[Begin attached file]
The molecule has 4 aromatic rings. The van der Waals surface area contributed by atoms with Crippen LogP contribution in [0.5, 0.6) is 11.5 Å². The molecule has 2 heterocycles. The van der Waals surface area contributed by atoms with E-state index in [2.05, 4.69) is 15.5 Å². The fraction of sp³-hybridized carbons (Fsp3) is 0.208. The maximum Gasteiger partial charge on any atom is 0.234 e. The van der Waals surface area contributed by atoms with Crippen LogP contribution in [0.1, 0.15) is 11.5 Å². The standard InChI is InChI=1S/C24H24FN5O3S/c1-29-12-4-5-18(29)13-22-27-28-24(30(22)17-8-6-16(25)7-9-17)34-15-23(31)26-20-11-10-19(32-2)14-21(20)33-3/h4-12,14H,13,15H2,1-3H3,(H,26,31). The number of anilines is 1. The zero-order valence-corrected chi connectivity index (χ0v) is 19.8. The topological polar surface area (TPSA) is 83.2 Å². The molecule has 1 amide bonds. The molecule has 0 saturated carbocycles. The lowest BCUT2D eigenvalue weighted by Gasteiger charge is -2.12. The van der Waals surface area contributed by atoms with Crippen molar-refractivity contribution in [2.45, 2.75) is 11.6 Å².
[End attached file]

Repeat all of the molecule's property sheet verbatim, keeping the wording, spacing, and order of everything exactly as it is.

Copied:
The molecule has 4 aromatic rings. The van der Waals surface area contributed by atoms with Crippen LogP contribution in [0.5, 0.6) is 11.5 Å². The molecule has 2 heterocycles. The van der Waals surface area contributed by atoms with E-state index in [2.05, 4.69) is 15.5 Å². The fraction of sp³-hybridized carbons (Fsp3) is 0.208. The maximum Gasteiger partial charge on any atom is 0.234 e. The van der Waals surface area contributed by atoms with Crippen LogP contribution in [0.1, 0.15) is 11.5 Å². The standard InChI is InChI=1S/C24H24FN5O3S/c1-29-12-4-5-18(29)13-22-27-28-24(30(22)17-8-6-16(25)7-9-17)34-15-23(31)26-20-11-10-19(32-2)14-21(20)33-3/h4-12,14H,13,15H2,1-3H3,(H,26,31). The number of anilines is 1. The zero-order valence-corrected chi connectivity index (χ0v) is 19.8. The topological polar surface area (TPSA) is 83.2 Å². The molecule has 1 amide bonds. The molecule has 0 saturated carbocycles. The lowest BCUT2D eigenvalue weighted by Gasteiger charge is -2.12. The van der Waals surface area contributed by atoms with Crippen molar-refractivity contribution in [2.45, 2.75) is 11.6 Å².